Graduate Program

School Psychology

Degree Name

Specialist in School Psychology

Semester of Degree Completion


Thesis Director

Christine McCormick


Recent research has shown that the degree of children's exposure to and knowledge about reading when they first enter school is highly predictive of future reading achievement. Researchers investigating home influences on literacy have concluded that certain home experiences prior to first-grade affect performance and general abilities in early elementary school. One component of the literacy-rich home environment is that of a parent reading to children. This has been considered by many as a critical component of a home environment which fosters reading skills. Being read to as a preschooler has been shown to be associated with reading achievement well beyond the early years of school.

The general finding that the more a child knows about print and reading before systematically learning to read, the higher his/her reading achievement in school will be, is well documented in the literature. However, descriptive studies have tended to focus on preschool children of professionals or preschool children of low-income families. Descriptive studies regarding more typical young preschoolers are virtually non-existent.

The current study describes early literacy skills (such as print concepts and letter recognition) of preschool children, parental support in the home environment for activities associated with literacy (such as the child's exposure to print and the amount of time spent reading to the child), and the relationships among home experiences and the child's early literacy skills. This study was designed to investigate the variability in early literacy skills of 3 to 4 year-old children and to describe to what degree home experiences supportive of literacy involvement, especially being read to, are correlated with that variability.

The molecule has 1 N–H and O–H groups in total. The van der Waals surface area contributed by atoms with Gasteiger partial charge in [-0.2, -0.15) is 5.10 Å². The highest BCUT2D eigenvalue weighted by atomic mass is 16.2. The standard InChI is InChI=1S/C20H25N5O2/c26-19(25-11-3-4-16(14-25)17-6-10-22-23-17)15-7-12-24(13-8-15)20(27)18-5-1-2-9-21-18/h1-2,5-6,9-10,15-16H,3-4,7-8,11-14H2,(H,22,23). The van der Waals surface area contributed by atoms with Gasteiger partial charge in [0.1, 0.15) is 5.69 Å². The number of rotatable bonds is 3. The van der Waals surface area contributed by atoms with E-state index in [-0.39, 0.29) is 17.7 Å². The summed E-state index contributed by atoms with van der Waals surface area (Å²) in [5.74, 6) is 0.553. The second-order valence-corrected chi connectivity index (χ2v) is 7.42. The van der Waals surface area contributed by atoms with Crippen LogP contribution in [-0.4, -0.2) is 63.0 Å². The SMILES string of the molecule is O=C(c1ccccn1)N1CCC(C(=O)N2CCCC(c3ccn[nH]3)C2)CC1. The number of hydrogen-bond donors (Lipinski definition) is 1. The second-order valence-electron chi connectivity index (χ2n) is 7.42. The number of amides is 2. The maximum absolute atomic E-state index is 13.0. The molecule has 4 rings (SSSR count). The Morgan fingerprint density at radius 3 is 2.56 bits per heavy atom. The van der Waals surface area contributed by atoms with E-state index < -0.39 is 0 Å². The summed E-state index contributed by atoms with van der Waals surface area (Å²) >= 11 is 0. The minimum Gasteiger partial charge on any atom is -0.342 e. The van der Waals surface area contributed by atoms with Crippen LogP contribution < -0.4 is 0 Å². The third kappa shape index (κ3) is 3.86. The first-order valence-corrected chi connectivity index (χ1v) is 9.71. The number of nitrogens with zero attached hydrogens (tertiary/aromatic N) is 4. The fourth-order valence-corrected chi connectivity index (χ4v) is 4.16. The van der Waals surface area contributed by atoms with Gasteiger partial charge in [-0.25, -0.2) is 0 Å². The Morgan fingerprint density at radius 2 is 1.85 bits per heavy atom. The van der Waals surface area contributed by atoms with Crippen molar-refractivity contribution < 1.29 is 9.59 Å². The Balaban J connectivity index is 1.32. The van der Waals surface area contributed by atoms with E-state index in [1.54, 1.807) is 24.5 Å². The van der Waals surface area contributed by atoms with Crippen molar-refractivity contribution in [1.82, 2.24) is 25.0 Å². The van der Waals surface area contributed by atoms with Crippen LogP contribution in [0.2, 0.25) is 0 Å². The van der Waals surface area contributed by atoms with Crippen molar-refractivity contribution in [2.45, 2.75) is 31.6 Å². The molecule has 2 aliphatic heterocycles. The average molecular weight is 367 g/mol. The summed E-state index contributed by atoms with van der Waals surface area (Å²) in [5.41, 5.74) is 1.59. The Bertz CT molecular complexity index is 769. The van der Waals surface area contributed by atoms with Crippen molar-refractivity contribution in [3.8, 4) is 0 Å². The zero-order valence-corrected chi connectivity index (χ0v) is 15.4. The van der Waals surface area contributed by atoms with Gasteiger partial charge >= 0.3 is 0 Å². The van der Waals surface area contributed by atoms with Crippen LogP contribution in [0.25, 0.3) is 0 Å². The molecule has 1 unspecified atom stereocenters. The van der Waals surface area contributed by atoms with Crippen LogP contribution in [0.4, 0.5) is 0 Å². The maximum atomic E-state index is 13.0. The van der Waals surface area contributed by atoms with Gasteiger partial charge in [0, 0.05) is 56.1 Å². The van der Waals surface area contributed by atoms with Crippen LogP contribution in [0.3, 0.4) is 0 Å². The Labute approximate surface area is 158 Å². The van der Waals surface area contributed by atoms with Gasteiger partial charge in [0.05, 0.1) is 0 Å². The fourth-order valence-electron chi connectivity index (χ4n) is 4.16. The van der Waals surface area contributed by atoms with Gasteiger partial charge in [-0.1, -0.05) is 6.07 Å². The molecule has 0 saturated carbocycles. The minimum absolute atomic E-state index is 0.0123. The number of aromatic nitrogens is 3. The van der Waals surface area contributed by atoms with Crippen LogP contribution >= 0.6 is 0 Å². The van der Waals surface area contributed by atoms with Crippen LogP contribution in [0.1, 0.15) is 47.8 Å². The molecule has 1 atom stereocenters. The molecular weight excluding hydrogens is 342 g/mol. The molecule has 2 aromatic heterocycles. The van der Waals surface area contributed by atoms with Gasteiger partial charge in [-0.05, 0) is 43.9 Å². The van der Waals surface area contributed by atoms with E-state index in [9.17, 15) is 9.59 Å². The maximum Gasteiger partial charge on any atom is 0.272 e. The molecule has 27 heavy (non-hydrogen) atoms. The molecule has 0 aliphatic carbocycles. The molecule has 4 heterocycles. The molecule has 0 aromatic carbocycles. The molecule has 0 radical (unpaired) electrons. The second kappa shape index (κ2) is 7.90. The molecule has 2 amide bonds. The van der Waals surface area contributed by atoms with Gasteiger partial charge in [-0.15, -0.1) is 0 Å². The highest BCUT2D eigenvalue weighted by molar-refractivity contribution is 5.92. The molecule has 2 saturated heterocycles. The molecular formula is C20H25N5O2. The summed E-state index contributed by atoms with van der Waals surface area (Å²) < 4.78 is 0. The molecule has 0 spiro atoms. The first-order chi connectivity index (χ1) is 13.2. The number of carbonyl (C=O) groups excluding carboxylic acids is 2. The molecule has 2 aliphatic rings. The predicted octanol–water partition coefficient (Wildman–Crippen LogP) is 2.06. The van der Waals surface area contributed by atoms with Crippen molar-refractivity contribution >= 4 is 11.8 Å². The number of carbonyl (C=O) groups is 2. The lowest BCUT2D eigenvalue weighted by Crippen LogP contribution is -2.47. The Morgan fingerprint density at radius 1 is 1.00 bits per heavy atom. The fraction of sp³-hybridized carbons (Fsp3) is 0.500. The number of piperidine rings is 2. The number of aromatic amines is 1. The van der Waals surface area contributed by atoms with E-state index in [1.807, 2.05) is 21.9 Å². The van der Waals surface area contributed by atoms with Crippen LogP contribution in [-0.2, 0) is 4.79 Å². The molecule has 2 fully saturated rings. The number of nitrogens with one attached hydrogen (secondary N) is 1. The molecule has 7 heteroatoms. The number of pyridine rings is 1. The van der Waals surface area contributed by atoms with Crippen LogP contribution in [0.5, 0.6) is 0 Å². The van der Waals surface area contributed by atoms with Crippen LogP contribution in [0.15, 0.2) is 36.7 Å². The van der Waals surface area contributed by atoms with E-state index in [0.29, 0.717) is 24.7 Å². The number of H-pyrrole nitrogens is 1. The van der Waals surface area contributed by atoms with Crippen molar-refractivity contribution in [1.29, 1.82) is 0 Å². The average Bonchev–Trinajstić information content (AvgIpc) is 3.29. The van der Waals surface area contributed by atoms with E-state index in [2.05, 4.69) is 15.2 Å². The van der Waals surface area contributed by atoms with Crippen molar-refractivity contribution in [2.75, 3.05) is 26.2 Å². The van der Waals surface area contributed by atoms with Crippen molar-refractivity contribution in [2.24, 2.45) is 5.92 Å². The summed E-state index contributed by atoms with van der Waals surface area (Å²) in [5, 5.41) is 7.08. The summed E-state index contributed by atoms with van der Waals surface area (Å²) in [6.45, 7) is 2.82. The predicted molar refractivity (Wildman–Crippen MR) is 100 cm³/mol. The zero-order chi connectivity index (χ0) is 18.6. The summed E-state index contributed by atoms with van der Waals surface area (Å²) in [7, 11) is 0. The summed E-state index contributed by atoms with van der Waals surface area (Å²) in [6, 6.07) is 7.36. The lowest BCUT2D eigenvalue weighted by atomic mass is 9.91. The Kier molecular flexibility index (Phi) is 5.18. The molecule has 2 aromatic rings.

Results did not indicate support for the prediction that the more children are read to and the greater their exposure to literature and literacy activities, the better their literacy skills will be prior to school.

Despite the present findings, reading to children is believed to be a highly beneficial parent-child activity, though this is just one of several home activities that parents can use to expose their children to opportunities for learning about literacy and language. As many researchers point out, there are many potentially desirable outcomes to parent-preschooler reading; the activity might strengthen the emotional ties, acquaint the child with factual information about the world, or provide an appreciation of pictorial representations, as well as encourage early literacy skill development.